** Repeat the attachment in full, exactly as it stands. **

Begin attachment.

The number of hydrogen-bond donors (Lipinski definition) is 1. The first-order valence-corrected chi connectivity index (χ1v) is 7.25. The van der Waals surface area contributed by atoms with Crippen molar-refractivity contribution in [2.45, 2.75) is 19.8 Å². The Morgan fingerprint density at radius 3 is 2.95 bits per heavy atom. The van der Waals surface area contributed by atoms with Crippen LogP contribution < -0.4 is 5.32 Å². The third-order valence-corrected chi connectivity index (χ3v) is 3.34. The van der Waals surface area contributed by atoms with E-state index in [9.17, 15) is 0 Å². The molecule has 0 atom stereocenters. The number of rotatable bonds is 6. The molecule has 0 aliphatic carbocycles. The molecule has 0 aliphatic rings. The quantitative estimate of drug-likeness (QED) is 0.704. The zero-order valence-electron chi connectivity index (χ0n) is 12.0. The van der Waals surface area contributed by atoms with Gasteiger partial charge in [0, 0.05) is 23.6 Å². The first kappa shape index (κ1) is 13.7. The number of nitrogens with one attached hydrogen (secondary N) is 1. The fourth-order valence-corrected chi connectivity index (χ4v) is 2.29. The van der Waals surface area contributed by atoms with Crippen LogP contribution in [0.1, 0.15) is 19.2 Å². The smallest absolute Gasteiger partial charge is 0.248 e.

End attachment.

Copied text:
The number of hydrogen-bond donors (Lipinski definition) is 1. The first-order valence-corrected chi connectivity index (χ1v) is 7.25. The van der Waals surface area contributed by atoms with Crippen molar-refractivity contribution in [2.45, 2.75) is 19.8 Å². The Morgan fingerprint density at radius 3 is 2.95 bits per heavy atom. The van der Waals surface area contributed by atoms with Crippen LogP contribution < -0.4 is 5.32 Å². The third-order valence-corrected chi connectivity index (χ3v) is 3.34. The van der Waals surface area contributed by atoms with E-state index in [9.17, 15) is 0 Å². The molecule has 0 atom stereocenters. The number of rotatable bonds is 6. The molecule has 0 aliphatic carbocycles. The molecule has 0 aliphatic rings. The quantitative estimate of drug-likeness (QED) is 0.704. The zero-order valence-electron chi connectivity index (χ0n) is 12.0. The van der Waals surface area contributed by atoms with Gasteiger partial charge in [0, 0.05) is 23.6 Å². The first kappa shape index (κ1) is 13.7. The number of nitrogens with one attached hydrogen (secondary N) is 1. The fourth-order valence-corrected chi connectivity index (χ4v) is 2.29. The van der Waals surface area contributed by atoms with Crippen LogP contribution in [0.1, 0.15) is 19.2 Å². The smallest absolute Gasteiger partial charge is 0.248 e.